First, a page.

Review: The Summons by John Grisham


Ray Atlee is a professor of law at the University of Virginia. He’s forty-three, newly single, and still enduring the aftershocks of a surprise divorce. He has a younger brother, Forrest, who redefines the notion of a family’s black sheep.

And he has a father, a very sick old man who lives alone in the ancestral home in Clanton, Mississippi. He is known to all as Judge Atlee, a beloved and powerful official who has towered over local law and politics for forty years. No longer on the bench, the Judge has withdrawn to the Atlee mansion and become a recluse.

With the end in sight, Judge Atlee issues a summons for both sons to return home to Clanton, to discuss the details of his estate. It is typed by the Judge himself, on his handsome old stationery, and gives the date and time for Ray and Forrest to appear in his study.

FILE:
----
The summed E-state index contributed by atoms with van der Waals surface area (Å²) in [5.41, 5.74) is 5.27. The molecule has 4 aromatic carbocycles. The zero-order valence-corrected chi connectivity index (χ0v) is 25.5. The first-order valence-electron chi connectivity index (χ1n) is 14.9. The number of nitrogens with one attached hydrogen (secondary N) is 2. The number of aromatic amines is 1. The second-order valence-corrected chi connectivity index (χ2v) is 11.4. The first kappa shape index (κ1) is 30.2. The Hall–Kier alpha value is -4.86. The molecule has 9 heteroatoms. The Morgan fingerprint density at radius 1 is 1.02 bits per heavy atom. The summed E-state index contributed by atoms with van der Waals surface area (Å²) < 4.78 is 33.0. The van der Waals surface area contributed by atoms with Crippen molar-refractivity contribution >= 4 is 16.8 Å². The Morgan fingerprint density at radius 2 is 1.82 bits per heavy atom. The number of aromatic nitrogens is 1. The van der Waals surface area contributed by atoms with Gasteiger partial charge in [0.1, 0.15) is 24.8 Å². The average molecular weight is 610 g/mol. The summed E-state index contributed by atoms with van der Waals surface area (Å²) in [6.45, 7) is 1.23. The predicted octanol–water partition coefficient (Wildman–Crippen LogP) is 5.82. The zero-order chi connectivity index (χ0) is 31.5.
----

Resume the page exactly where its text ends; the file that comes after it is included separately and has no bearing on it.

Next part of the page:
Ray reluctantly heads south, to his hometown, to the place where he grew up, which he prefers now to avoid. But the family meeting does not take place. The Judge dies too soon, and in doing so leaves behind a shocking secret known only to Ray.

And perhaps someone else.

I had a very hard time getting interested in this one, and that’s usually not the case for a Grisham novel. I was bored to tears until Ray (finally) went home to see his father, and discovered the Judge’s body.
The story did improve from that point on, but still, it wasn’t as enthralling as what I’ve come to expect from Grisham. I was able to figure out ‘whodunnit’ very easily, and thought the ending was quite lackluster.
It’s not the worst book I’ve ever read, but it’s the worst I’ve read from Grisham.

Author: John Grisham

Title: The Summons

Published: 2002


This review was originally published on Goodreads in May 2010.